Have you ever just sat down and thought about the past?
It’s a typical day, you’re going through the regular motions and then BAM! something happens, triggers a memory. You start thinking about the week that has just passed by. The phone calls from friends and family; workday occurrences; things you accomplished and the things still left on your to-do list; that walk you took to the park with your four legged friend.
Or maybe you’re thinking further back. To your childhood perhaps? Reminiscing on those long summer days spent outside; the laughs and shouts of your brother or sister, neighbor, or best friend; racing scooters and bikes up and down driveways and the street; games of hide and seek in the yard; daily explorations into the woods that spread out beyond the border of your dead end street.
I had one of those moments recently. I wasn’t thinking about last week or my ever-growing list of things to do. Nor those faraway days when I was a bright-eyed youngin’ spending all my free time running about with a friend. I was thinking about last year (all of 2011 and most of 2012). When I look back at everything I was going through, what I was feeling and thinking, I can’t believe how different my life is now. It wasn’t that long ago, but it feels like a lifetime.
I suffer from depression. I use the present tense because, even though I’m wonderfully happy and more functional than I have ever been, I still have my moments. I could fall back into that dark place I was a year ago if I stop making an effort. If I completely stop going to therapy (fat chance, I love, love, love my therapist, she’s hilarious) or if I stop taking my medication (though eventually I’m told I’ll be weaned off it, but that’s still in the slightly distant future).
A year ago my life was completely different. I barely had a life. I had friends, sure. I joined a sorority at my college. I went out and I did things, but I scarcely even noticed. I wasn’t even there. I mean I was there physically (obviously) but emotionally? Not even a little.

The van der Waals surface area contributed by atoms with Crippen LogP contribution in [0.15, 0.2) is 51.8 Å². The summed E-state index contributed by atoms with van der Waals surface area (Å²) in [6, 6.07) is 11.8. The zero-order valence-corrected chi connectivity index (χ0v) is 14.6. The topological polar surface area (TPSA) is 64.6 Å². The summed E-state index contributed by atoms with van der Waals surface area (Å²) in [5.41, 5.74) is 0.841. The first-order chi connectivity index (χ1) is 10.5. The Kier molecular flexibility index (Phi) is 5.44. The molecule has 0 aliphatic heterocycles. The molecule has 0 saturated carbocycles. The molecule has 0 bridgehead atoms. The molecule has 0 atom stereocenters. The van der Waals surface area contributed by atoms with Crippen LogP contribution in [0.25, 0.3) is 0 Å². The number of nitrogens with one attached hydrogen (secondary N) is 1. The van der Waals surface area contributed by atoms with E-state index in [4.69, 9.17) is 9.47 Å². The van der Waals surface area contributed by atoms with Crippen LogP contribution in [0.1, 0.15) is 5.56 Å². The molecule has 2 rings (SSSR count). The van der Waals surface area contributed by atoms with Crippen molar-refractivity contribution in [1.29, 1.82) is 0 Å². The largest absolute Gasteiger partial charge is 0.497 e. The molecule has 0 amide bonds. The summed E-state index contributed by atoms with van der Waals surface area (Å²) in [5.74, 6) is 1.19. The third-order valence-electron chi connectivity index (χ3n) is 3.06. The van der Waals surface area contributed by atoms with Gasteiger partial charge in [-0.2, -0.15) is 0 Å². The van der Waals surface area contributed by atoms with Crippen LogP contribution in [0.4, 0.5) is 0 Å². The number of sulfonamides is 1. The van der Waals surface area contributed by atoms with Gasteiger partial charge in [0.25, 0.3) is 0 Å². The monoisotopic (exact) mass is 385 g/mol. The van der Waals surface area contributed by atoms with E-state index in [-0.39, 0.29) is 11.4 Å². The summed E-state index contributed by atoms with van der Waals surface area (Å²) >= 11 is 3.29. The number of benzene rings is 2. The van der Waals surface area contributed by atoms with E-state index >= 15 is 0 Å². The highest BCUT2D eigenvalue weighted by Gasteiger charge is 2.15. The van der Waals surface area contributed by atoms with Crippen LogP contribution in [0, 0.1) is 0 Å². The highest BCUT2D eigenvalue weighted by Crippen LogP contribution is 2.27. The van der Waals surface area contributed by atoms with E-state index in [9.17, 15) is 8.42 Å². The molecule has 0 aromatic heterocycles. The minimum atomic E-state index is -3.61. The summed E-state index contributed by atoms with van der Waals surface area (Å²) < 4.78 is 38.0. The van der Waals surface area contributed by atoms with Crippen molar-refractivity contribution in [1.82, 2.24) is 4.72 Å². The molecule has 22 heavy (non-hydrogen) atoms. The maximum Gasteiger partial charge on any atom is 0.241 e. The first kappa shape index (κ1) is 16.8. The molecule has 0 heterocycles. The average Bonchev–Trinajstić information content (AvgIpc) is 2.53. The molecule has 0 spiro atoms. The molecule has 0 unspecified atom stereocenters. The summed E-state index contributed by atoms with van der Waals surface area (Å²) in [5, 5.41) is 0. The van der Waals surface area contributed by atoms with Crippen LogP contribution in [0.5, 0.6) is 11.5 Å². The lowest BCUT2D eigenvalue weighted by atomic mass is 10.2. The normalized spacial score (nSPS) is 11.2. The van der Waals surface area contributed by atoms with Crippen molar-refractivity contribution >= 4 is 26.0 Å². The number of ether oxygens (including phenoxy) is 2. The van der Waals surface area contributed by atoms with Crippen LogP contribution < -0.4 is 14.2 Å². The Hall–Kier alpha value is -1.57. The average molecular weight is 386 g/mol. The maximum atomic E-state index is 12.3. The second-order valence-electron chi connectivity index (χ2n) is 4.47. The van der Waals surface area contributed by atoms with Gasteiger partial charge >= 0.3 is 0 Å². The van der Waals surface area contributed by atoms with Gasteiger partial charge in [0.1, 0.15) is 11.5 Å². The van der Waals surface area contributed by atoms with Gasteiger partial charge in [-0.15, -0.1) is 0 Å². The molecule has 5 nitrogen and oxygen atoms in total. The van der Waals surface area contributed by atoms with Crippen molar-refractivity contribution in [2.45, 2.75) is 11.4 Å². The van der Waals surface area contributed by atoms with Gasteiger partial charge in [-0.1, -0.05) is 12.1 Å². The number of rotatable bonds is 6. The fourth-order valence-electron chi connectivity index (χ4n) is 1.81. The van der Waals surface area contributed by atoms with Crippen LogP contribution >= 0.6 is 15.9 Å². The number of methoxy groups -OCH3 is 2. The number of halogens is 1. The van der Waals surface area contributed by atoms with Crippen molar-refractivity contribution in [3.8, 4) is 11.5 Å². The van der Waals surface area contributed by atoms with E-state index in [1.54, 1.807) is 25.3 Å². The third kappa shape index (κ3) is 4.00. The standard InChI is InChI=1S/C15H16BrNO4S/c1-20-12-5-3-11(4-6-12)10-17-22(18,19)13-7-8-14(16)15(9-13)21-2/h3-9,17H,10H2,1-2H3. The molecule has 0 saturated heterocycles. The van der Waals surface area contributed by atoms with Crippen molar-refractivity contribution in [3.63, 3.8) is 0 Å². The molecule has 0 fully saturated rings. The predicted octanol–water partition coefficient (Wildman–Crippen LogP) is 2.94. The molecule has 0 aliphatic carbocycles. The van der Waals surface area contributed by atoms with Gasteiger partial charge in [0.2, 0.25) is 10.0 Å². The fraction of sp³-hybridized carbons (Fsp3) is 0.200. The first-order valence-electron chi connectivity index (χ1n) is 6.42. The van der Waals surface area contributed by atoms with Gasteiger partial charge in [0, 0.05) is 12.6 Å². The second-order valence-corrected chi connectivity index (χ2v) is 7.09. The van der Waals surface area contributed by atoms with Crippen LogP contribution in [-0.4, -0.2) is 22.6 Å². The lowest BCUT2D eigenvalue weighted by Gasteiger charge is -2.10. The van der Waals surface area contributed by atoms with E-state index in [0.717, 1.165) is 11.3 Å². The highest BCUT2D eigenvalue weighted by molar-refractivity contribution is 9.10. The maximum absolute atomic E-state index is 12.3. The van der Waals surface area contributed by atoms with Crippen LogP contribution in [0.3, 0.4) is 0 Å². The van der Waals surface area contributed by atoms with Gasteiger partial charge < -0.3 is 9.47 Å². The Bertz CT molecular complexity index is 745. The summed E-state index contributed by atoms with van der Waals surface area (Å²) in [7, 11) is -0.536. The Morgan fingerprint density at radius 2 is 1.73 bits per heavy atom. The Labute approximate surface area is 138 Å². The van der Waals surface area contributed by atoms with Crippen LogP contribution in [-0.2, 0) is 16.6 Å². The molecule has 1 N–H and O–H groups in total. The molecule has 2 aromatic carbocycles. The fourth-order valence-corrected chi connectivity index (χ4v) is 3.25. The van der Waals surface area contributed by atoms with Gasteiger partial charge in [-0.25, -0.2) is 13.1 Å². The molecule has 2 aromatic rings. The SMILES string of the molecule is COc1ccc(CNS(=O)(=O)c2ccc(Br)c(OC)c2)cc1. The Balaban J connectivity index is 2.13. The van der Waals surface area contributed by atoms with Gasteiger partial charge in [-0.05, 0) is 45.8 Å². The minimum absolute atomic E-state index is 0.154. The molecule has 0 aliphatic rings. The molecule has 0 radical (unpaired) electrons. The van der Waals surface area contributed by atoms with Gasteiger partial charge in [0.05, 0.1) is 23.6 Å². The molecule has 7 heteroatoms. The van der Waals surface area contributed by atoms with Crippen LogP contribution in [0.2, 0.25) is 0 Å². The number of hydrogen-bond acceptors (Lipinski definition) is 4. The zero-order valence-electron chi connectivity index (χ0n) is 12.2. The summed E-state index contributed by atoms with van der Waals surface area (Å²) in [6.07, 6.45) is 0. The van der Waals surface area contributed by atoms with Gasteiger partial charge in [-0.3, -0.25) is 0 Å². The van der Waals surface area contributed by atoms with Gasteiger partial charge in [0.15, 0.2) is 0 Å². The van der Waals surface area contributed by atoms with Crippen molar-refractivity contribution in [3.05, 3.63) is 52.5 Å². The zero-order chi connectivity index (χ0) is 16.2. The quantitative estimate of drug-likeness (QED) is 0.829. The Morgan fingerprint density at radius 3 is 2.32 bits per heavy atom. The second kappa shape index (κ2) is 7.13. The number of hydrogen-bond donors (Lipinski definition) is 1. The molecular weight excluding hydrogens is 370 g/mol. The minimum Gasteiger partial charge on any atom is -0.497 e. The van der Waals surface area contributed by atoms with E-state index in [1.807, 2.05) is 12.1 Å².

I spent the majority of my time thinking about how much of a waste my life was. I had no friends. I wasn’t a fun person, an interesting person, a worthwhile person. I was boring. No one wanted me in the sorority or out at the parties or at their table in the dining hall. This is how I felt. I believed all sorts of negative things about myself. I knew that I was nothing and no one. It wasn’t true of course, but no one could have convinced me otherwise.
I was miserable. I stopped making an effort to hang out with my sisters, or friends, or fellow creative writing majors. I stopped leaving my room for anything besides class and food. And then I stopped wanting to go to class. I stopped wanting to go to the dining hall for breakfast or dinner because I felt awkward and uninvited at the table.
I hated myself.
I hated everyone else too. I was stuck down in a bottomless pit of despair and self-loathing, and could see no way out.
I wanted to die.
At least I thought I wanted to. But those thoughts frightened me. I didn’t actually want to die, right? Right? There must have been a small part of me somewhere that agreed because soon after I started having those thoughts I sought help. I had weekly meetings with a counselor on my college campus and when I came back home I began seeing a therapist and started my medication soon after that.
Over the past year therapy has thrown me a rope latter and I have slowly started to climb my way up and out of the darkness, and will continue to do so until I have, at long last, stepped out into the sun.
It scares me, when I think back to where I was a year ago, but it also gives me hope that life will continue to get better.